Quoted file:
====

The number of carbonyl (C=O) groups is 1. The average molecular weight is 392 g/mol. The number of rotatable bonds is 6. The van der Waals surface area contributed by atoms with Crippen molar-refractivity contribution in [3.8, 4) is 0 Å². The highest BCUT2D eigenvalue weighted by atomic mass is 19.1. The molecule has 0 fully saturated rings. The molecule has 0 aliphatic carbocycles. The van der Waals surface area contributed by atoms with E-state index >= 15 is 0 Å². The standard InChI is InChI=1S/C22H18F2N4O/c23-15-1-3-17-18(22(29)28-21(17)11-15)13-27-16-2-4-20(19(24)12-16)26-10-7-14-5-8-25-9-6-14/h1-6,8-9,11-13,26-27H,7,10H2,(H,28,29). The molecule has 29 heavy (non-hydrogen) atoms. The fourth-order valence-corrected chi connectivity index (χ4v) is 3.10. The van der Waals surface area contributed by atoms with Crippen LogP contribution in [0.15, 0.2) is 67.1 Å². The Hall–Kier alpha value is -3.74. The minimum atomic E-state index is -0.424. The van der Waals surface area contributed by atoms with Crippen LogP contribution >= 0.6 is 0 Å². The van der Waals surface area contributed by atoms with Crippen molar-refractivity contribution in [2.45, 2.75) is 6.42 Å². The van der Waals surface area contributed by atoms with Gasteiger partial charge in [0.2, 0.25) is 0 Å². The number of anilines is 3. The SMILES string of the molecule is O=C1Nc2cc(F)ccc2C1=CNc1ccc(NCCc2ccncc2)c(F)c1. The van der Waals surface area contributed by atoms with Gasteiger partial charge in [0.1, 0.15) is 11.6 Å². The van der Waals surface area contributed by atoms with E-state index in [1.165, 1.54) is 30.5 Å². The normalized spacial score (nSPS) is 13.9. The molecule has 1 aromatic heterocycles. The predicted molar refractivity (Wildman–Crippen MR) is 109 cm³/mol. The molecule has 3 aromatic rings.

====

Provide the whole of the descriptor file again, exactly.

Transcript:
The number of carbonyl (C=O) groups is 1. The average molecular weight is 392 g/mol. The number of rotatable bonds is 6. The van der Waals surface area contributed by atoms with Crippen molar-refractivity contribution in [3.8, 4) is 0 Å². The highest BCUT2D eigenvalue weighted by atomic mass is 19.1. The molecule has 0 fully saturated rings. The molecule has 0 aliphatic carbocycles. The van der Waals surface area contributed by atoms with E-state index >= 15 is 0 Å². The standard InChI is InChI=1S/C22H18F2N4O/c23-15-1-3-17-18(22(29)28-21(17)11-15)13-27-16-2-4-20(19(24)12-16)26-10-7-14-5-8-25-9-6-14/h1-6,8-9,11-13,26-27H,7,10H2,(H,28,29). The molecule has 29 heavy (non-hydrogen) atoms. The fourth-order valence-corrected chi connectivity index (χ4v) is 3.10. The van der Waals surface area contributed by atoms with Crippen LogP contribution in [0.15, 0.2) is 67.1 Å². The Hall–Kier alpha value is -3.74. The minimum atomic E-state index is -0.424. The van der Waals surface area contributed by atoms with Crippen LogP contribution >= 0.6 is 0 Å². The van der Waals surface area contributed by atoms with Crippen molar-refractivity contribution in [2.45, 2.75) is 6.42 Å². The van der Waals surface area contributed by atoms with Gasteiger partial charge in [0.2, 0.25) is 0 Å². The number of anilines is 3. The SMILES string of the molecule is O=C1Nc2cc(F)ccc2C1=CNc1ccc(NCCc2ccncc2)c(F)c1. The van der Waals surface area contributed by atoms with Gasteiger partial charge in [0.1, 0.15) is 11.6 Å². The van der Waals surface area contributed by atoms with E-state index in [1.165, 1.54) is 30.5 Å². The normalized spacial score (nSPS) is 13.9. The molecule has 1 aromatic heterocycles. The predicted molar refractivity (Wildman–Crippen MR) is 109 cm³/mol. The molecule has 3 aromatic rings.